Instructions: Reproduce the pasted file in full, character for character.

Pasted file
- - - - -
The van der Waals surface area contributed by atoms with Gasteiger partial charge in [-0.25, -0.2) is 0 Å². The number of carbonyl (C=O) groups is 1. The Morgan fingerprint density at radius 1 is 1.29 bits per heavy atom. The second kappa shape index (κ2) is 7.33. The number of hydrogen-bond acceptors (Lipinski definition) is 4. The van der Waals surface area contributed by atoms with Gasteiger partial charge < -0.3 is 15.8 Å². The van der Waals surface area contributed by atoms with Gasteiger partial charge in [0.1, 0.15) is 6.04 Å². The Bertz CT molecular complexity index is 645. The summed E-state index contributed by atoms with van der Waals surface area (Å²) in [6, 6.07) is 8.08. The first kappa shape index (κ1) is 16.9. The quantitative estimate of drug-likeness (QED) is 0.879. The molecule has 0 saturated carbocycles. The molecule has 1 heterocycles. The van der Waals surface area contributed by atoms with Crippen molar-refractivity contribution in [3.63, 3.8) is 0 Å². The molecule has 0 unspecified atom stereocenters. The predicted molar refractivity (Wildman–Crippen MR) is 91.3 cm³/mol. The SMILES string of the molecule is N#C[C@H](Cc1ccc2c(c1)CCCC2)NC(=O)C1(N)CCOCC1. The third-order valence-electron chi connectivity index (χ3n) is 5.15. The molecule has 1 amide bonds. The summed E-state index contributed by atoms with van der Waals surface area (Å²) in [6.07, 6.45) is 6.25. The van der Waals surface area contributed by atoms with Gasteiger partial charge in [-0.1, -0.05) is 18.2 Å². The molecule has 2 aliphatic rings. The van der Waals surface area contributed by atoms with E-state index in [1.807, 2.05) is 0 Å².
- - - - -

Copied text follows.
The van der Waals surface area contributed by atoms with Gasteiger partial charge in [-0.25, -0.2) is 0 Å². The number of carbonyl (C=O) groups is 1. The Morgan fingerprint density at radius 1 is 1.29 bits per heavy atom. The second kappa shape index (κ2) is 7.33. The number of hydrogen-bond acceptors (Lipinski definition) is 4. The van der Waals surface area contributed by atoms with Gasteiger partial charge < -0.3 is 15.8 Å². The van der Waals surface area contributed by atoms with Gasteiger partial charge in [0.1, 0.15) is 6.04 Å². The Bertz CT molecular complexity index is 645. The summed E-state index contributed by atoms with van der Waals surface area (Å²) in [6, 6.07) is 8.08. The first kappa shape index (κ1) is 16.9. The quantitative estimate of drug-likeness (QED) is 0.879. The molecule has 0 saturated carbocycles. The molecule has 1 heterocycles. The van der Waals surface area contributed by atoms with Crippen molar-refractivity contribution in [3.63, 3.8) is 0 Å². The molecule has 0 unspecified atom stereocenters. The predicted molar refractivity (Wildman–Crippen MR) is 91.3 cm³/mol. The SMILES string of the molecule is N#C[C@H](Cc1ccc2c(c1)CCCC2)NC(=O)C1(N)CCOCC1. The third-order valence-electron chi connectivity index (χ3n) is 5.15. The molecule has 1 amide bonds. The summed E-state index contributed by atoms with van der Waals surface area (Å²) in [6.07, 6.45) is 6.25. The van der Waals surface area contributed by atoms with Gasteiger partial charge in [-0.1, -0.05) is 18.2 Å². The molecule has 2 aliphatic rings. The van der Waals surface area contributed by atoms with E-state index in [1.807, 2.05) is 0 Å².